Wisconsin Historical Society

Guide or Instruction

Economic Hardship

Chapter 9: Preservation Commission Design Review, Page 3 of 6

Economic Hardship | HPC Training | Wisconsin Historical Society

Provisions for economic hardship are intended to provide relief to building owners who have genuine economic constraints, such as elderly people on fixed incomes, or for other circumstances beyond a property owner's control. Economic hardship is not designed to reimburse developers and property owners who have the opportunity to receive a reasonable return on their property as opposed to its maximum use.

Benefits of Hardship Provisions

Commissions must deal with the issue of economic hardship from time to time, so all preservation ordinances should have specific hardship provisions.

Allowing for economic hardship is important for several reasons:

Cultivate a positive public opinion
Building owners may accept ordinances more easily if they provide an outlet for actions that could result in unusually harsh results.
Resolve conflicts
Addressing economic hardship concerns during the hearing phase may resolve differences and help avoid later court battles.
Strengthen court cases
If a commission does go to court, having addressed the economic hardship issue during the original hearing can strengthen its position.

Tips for Considering Hardship Claims

During the initial process of designating a historic property or district, economic hardship should not be considered. Economic hardship should only come into play after a specific proposal is made by a property owner.

When You Consider Economic Hardship Claims
  • The burden of proof for economic hardship should be on the property owner, not the commission.
  • Make sure sufficient evidence is presented. Consider all aspects of the issue, including:
    • cost and expenditures
    • taxes
    • assessed value
    • vacancy rates
    • financing
    • availability of economic incentives (such as grants or special loans)
    • efforts to find alternative uses
    • efforts to rent or sell the property
  • Examine how the economic hardship occurred. A poor business decision does not provide just cause for an economic hardship case. Did the owner pay too much for the property? Has the building been neglected? Only circumstances beyond a property owner's control should entitle the owner to economic hardship relief.

Example of Economic Hardship Provisions

While developing an economic hardship provision in the preservation ordinance, the commission should consider adding this representative language:

When a claim of undue economic hardship is made owning to the effects of this article, the owner and/or parties in interest must provide evidence during the hearing upon the claim, describing the circumstances of hardship.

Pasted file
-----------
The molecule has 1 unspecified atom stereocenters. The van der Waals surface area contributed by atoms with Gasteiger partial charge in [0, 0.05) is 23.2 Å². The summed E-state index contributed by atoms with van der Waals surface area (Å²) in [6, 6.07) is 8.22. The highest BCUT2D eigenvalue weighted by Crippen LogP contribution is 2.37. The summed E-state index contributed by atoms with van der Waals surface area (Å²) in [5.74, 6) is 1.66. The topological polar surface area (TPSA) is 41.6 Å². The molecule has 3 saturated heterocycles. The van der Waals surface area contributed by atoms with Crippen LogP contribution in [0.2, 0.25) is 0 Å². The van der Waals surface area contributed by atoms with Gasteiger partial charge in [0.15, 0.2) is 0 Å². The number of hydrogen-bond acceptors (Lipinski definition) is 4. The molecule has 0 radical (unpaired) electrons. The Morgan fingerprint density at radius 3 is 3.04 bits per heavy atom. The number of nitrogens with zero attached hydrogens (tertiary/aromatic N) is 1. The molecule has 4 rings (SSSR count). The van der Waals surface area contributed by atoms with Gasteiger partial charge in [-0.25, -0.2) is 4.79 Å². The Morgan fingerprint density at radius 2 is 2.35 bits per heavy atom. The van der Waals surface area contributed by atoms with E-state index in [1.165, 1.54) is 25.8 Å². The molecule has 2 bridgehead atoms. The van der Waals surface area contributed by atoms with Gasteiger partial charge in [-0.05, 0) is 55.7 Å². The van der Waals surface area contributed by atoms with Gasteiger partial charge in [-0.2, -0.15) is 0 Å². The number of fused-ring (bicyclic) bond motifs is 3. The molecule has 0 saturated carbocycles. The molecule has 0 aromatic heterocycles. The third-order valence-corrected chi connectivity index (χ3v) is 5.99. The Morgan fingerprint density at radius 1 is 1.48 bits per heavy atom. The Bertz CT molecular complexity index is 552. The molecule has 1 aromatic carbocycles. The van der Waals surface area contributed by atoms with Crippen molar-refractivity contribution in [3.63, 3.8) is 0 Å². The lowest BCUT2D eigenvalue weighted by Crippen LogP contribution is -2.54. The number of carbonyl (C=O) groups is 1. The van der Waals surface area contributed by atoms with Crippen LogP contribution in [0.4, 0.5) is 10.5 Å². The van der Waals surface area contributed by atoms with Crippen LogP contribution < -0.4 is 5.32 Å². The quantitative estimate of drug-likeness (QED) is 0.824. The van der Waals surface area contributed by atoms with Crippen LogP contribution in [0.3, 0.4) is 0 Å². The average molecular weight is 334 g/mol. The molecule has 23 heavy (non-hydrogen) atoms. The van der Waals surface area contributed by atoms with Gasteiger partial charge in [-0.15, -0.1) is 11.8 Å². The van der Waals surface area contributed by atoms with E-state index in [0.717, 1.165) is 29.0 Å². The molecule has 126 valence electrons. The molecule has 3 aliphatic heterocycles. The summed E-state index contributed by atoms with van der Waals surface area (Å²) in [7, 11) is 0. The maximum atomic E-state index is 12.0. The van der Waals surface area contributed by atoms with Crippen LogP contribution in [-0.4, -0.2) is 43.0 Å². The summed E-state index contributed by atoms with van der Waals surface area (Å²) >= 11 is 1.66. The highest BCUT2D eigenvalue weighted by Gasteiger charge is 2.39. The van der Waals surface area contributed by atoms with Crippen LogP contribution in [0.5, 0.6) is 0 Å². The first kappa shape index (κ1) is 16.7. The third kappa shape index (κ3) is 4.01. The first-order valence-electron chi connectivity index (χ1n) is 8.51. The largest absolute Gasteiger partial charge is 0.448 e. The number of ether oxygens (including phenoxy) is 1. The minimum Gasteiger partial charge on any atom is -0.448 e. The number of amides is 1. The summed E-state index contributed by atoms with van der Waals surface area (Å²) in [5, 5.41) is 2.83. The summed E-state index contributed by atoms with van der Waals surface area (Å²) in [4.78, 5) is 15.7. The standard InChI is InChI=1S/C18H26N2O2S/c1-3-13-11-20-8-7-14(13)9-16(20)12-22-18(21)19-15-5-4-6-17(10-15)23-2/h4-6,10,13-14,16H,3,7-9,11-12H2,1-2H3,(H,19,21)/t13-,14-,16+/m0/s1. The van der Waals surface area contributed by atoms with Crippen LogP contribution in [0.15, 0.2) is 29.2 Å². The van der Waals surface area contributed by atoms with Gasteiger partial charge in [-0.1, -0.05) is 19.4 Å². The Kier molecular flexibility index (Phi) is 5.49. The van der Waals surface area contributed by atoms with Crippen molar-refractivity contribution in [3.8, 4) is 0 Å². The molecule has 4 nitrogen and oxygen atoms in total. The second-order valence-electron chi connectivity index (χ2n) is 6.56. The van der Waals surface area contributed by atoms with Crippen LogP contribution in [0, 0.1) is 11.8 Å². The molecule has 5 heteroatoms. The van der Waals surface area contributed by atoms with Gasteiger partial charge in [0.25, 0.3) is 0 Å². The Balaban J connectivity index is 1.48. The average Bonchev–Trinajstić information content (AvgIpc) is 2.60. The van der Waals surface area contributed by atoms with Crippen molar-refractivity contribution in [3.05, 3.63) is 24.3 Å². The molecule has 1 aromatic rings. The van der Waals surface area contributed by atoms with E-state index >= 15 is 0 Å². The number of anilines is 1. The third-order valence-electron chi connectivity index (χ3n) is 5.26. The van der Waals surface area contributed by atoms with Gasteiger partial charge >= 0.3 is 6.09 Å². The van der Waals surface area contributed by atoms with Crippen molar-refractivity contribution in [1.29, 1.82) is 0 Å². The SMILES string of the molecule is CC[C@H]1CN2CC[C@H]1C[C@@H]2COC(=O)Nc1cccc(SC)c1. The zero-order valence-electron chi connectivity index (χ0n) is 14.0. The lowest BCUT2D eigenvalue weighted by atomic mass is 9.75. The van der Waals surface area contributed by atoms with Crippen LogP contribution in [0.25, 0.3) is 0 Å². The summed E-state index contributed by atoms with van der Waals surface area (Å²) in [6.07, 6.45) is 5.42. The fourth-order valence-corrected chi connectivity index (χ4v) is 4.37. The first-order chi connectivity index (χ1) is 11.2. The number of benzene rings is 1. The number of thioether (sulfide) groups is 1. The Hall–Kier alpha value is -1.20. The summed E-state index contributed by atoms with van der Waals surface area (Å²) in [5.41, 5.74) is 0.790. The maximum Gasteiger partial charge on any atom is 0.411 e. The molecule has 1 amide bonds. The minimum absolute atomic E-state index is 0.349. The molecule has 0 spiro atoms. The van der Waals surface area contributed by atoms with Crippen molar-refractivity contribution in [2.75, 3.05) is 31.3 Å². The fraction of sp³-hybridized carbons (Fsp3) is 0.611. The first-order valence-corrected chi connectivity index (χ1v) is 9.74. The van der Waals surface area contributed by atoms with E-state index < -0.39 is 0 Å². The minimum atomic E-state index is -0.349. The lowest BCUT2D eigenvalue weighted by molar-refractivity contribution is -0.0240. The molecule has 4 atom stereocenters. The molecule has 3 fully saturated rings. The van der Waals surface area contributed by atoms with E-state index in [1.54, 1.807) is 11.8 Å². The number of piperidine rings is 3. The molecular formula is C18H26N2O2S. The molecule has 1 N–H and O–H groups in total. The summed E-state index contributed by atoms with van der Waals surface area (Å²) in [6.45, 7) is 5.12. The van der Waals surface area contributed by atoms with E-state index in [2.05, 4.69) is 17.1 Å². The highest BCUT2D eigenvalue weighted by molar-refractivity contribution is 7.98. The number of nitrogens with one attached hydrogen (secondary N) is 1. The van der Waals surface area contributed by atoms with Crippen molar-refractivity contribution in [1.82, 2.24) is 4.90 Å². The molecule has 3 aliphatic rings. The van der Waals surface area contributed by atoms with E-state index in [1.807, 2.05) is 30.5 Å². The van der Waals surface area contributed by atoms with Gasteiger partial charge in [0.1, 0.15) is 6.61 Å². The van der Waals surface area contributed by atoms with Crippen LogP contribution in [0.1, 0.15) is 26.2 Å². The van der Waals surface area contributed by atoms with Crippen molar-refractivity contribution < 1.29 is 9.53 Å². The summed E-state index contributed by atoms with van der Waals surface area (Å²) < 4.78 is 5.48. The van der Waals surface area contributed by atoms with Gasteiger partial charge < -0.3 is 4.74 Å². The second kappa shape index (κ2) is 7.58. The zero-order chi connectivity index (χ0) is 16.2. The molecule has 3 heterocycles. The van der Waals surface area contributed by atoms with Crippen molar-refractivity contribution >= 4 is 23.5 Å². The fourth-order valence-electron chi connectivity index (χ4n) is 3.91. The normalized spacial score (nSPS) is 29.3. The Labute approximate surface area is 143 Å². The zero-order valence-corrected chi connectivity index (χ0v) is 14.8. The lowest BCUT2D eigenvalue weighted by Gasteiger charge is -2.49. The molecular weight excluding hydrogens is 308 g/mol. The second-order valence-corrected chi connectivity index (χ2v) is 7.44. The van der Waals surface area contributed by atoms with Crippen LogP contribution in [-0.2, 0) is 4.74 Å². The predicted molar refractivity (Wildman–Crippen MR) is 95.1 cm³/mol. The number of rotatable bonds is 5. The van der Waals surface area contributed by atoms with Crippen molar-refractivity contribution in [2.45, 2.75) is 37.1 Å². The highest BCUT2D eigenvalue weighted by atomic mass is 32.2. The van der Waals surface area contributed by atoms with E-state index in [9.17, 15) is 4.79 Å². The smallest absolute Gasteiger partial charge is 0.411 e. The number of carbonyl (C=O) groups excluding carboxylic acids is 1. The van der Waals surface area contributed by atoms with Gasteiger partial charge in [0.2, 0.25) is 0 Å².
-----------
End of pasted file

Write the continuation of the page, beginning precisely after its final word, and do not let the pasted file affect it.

The minimum evidence shall include for all property: 1. Nature of ownership (individual, business, or nonprofit) or legal possession, custody, and control; 2. Financial resources of the owner and/or parties in interest; 3. Cost of repairs; 4. Assessed value of the land and improvements; 5. Real estate taxes for the previous two (2) years; 6. Amount paid for the property, date of purchase, and party from whom purchased, including a description of the relationship between the owner and the person from whom the property was purchased, or other means of acquisition of title, such as by gift or inheritance; 7. Annual debt service, if any, for previous two (2) years received; 8. Any listing of the property for sale or rent, price asked, and offers received, if any.

In addition, for income-producing property, the minimum evidence shall include: 1. Annual gross income from the property for the previous two (2) years; 2. Itemized operating and maintenance expenses for the previous two (2) years; 3. Annual cash flow, if any, for the previous two (2) years.

Within sixty (60) days of the commission's hearing on the claim, the commission shall make a determination of undue or no undue economic hardship and shall enter the reasons for such finding into the record. In the event of a finding of no undue economic hardship, the commission shall report such finding to the City Manager, and the City Manager shall cause to be issued an order for such property to be repaired within the time specified.

In the event of a finding of undue economic hardship, the finding shall be accompanied by a recommended plan to relieve the economic hardship. The commission shall report such finding and plan to the City Manager. The City Manager shall cause to be issued an order for such property to be repaired within the time specified, and according to the provisions of the recommended plan.